Skip to content

What to expect from therapy

There are many different types of therapies, and of course many different types of therapists. There are plenty of ‘fly on the wall’ therapy shows now, but who knows if that TV therapist is anything like the ‘real thing’? All I can do is tell you what to expect in therapy with me.

First and foremost, therapy involves a relationship. The relationship between client and therapist is the core process that helps change along. You must feel good with your therapist. You need to feel heard, respected and understood. It can take time to build the relationship – some say the first 4 sessions are mostly about building basic trust and understanding. You are likely to know quickly if you don’t feel right with someone. It helps to call a few therapists and get a sense of who feels right for you.

My type of therapy is constructivist and integrative. Constructivists believe that, in a sense, we create our own worlds. Our life experiences are like mini-experiments from which we draw lessons about ourselves, other people and our world. We create a mental model and we update it as we discover new things. Or sometimes we don’t update it – sometimes we get stuck. Sometimes we can’t let go of something in the past, sometimes we feel the present or the future is too uncertain or worrying. We can get trapped in our own thoughts, feelings and habitual behaviours, and it can be hard to see the way forward – and that’s when it’s a good idea to see a therapist.

At the first session, we’ll spend time exploring what it is that’s brought you to therapy, what it is you’d like to be different, what particular ideas you have about how therapy should go. It’s important to get a bit of background, some history and health information. Everything you say in therapy is strictly confidential. Of course, it takes time to develop trust and you’re not expected to open up and pour everything out at the first session – unless you want to!

It’s important that you know that you can bring whatever you want to therapy. I don’t have an agenda, a programme to work through, a set of exercises to shape you up. Most problems cannot be solved in such a simple way – if they could, people would figure it out for themselves. You talk about whatever is on your mind – however big or small the issue it. It’s surprising how something that seems trivial often holds the seeds of an issue that cuts deeper. But don’t worry, you don’t have to expose your deepest thoughts and worries – or at least not until and unless you feel enough trust in the relationship to do that.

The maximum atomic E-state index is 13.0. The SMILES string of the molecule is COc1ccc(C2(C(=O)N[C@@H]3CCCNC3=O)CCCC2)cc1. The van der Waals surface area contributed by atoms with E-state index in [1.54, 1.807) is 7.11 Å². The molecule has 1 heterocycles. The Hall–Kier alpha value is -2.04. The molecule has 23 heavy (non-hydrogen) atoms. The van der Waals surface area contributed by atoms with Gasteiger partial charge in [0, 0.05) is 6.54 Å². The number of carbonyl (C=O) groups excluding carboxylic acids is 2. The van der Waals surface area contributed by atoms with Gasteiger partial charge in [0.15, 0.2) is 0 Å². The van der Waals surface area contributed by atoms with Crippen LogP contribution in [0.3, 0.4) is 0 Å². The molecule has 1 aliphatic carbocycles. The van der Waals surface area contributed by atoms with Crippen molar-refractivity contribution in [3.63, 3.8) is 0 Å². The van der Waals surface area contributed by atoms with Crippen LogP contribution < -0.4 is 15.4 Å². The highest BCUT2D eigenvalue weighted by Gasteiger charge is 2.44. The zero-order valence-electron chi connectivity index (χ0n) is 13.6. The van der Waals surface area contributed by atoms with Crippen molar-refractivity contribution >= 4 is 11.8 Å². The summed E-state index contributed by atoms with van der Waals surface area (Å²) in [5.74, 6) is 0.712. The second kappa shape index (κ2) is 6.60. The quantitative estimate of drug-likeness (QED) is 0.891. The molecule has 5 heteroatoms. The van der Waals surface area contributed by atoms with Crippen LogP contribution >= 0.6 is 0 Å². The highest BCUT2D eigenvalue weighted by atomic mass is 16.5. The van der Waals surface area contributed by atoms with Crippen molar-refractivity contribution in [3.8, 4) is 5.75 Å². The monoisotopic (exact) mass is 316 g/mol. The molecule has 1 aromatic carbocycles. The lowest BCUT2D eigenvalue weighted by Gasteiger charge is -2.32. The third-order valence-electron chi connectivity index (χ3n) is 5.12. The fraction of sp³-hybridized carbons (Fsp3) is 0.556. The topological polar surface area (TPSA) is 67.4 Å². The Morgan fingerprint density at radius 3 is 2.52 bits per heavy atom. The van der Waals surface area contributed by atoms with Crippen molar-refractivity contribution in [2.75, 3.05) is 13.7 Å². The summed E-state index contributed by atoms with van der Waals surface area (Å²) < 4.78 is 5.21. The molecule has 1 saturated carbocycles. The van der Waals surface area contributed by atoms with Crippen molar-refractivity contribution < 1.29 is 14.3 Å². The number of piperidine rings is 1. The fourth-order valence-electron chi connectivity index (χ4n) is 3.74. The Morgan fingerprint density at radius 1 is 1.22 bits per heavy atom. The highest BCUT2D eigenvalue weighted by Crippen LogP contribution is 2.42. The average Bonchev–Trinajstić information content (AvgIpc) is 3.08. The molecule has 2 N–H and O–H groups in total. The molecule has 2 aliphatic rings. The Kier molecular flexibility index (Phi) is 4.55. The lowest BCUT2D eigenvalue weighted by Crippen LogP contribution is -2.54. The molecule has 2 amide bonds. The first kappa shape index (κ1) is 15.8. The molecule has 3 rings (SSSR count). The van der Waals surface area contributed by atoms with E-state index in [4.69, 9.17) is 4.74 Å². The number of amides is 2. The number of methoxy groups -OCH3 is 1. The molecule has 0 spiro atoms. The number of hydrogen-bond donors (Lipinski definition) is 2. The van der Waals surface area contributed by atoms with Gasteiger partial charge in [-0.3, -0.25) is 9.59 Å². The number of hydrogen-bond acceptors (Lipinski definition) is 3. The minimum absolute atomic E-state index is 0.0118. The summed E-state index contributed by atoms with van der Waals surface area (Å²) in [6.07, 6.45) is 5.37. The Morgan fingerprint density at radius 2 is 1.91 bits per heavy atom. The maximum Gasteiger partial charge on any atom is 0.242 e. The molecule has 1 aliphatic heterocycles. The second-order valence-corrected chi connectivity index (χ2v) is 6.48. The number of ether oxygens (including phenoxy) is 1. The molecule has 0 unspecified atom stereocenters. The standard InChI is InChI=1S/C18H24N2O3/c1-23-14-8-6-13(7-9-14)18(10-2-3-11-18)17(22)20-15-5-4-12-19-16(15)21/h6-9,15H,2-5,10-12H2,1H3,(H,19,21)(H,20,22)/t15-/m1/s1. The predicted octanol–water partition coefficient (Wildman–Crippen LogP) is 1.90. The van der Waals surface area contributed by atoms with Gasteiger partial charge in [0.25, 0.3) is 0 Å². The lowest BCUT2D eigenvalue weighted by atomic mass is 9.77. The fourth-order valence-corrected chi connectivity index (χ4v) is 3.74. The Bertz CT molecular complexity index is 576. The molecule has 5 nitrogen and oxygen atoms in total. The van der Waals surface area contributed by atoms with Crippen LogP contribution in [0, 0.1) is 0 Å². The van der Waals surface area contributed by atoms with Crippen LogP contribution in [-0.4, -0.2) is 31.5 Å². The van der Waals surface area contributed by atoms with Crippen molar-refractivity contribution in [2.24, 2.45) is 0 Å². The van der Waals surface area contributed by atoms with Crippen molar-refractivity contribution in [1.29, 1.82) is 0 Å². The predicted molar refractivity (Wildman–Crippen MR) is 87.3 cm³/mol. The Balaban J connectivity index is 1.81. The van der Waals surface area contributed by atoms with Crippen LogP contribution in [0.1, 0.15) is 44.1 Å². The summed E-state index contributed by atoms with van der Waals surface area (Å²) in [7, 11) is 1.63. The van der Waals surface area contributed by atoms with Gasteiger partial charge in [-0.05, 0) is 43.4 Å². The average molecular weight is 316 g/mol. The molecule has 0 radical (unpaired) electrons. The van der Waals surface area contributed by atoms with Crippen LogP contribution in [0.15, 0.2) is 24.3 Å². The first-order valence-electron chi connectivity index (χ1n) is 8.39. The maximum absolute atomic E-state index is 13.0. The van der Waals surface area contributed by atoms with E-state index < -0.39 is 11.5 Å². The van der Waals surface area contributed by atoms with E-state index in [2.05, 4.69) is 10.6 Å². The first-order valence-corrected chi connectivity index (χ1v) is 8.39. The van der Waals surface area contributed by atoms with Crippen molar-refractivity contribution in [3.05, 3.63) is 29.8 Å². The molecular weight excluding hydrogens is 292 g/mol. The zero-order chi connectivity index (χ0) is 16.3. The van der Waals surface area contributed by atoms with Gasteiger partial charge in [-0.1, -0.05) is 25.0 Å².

Part of the essence of therapy is that opening yourself up to another person, feeling enough trust to really examine things that perhaps you try not to think about or look at straight on, that process helps you to grow. You feel accepted, secure, stronger for bringing everything out into the light. You learn new ways of being in a relationship with another person, and that gives you a different idea of yourself.

It’s not a magic fix. Sometimes you’ll make a connection, even a profound insight, and it can be quite disorientating, but it’s not as if it changes you overnight. Change is incremental. Change also involves taking away those new insights, working to strengthen that new sense of self, and applying it outside the therapy room. The real change happens in the real world. And therapy can be quite hard work. You have to be willing to challenge yourself, upend some assumptions, see things anew. And that can be quite unsettling. But if you’re committed, you’ll develop those inner and outer resources that will allow you to achieve real change.

Good therapy is forward focused, because it’s going out into a better future that you care about. But it’s likely that there will be some focus on the past. It took years to create the person you are, and those years mattered. There might be patterns that repeat, and the chances are those patterns mean something to you – you might not quite know how you end up with this same issue or dilemma repeatedly, but there will be something underlying it that you haven’t seen yet. Deeper issues generally need a longer period of therapy, but it’s also possible to set shorter term goals and focus on a specific issue you want to tackle.

It’s very important to set goals so everyone is on the same page. I won’t tell you what to do, so if you want a more directive therapist, that is probably a different type of therapy that you are seeking. That doesn’t mean that I won’t share some of my thoughts, feelings and reactions – it’s a relationship, so I will do that. And I will have ideas that I’ll put to you, and suggestions for things that you can try or that we can try together to explore and process thoughts and feelings.

In the end, it’s all about you. The therapy is shaped for you. Every person is unique and each therapeutic relationship is a brand new journey. Are you ready to begin the journey?